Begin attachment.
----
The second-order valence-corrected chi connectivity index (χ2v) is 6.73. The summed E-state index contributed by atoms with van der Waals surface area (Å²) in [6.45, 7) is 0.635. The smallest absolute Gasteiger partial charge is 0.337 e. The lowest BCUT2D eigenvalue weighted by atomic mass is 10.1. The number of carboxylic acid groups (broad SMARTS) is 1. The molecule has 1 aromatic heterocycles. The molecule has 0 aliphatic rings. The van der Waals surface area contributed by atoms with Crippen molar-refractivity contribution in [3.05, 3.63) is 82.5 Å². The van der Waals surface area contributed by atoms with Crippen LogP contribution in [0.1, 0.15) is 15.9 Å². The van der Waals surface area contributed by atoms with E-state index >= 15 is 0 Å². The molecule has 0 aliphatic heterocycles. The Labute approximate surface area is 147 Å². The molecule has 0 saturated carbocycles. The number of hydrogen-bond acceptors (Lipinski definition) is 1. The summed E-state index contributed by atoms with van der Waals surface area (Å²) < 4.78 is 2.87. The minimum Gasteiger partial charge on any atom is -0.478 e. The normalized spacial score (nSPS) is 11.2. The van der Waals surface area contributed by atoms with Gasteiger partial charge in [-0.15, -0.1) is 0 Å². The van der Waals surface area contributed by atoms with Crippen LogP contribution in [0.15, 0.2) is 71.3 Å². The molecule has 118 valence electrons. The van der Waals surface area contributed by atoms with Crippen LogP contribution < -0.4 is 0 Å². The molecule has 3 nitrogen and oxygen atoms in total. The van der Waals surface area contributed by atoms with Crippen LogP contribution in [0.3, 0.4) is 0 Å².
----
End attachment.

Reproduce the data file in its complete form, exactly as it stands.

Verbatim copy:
The second-order valence-corrected chi connectivity index (χ2v) is 6.73. The summed E-state index contributed by atoms with van der Waals surface area (Å²) in [6.45, 7) is 0.635. The smallest absolute Gasteiger partial charge is 0.337 e. The lowest BCUT2D eigenvalue weighted by atomic mass is 10.1. The number of carboxylic acid groups (broad SMARTS) is 1. The molecule has 1 aromatic heterocycles. The molecule has 0 aliphatic rings. The van der Waals surface area contributed by atoms with Crippen molar-refractivity contribution in [3.05, 3.63) is 82.5 Å². The van der Waals surface area contributed by atoms with Crippen LogP contribution in [0.1, 0.15) is 15.9 Å². The van der Waals surface area contributed by atoms with E-state index >= 15 is 0 Å². The molecule has 0 aliphatic heterocycles. The Labute approximate surface area is 147 Å². The molecule has 0 saturated carbocycles. The number of hydrogen-bond acceptors (Lipinski definition) is 1. The summed E-state index contributed by atoms with van der Waals surface area (Å²) < 4.78 is 2.87. The minimum Gasteiger partial charge on any atom is -0.478 e. The normalized spacial score (nSPS) is 11.2. The van der Waals surface area contributed by atoms with Gasteiger partial charge in [-0.15, -0.1) is 0 Å². The van der Waals surface area contributed by atoms with Crippen LogP contribution in [0.15, 0.2) is 71.3 Å². The molecule has 118 valence electrons. The van der Waals surface area contributed by atoms with Crippen LogP contribution < -0.4 is 0 Å². The molecule has 3 nitrogen and oxygen atoms in total. The van der Waals surface area contributed by atoms with Crippen LogP contribution in [0.3, 0.4) is 0 Å².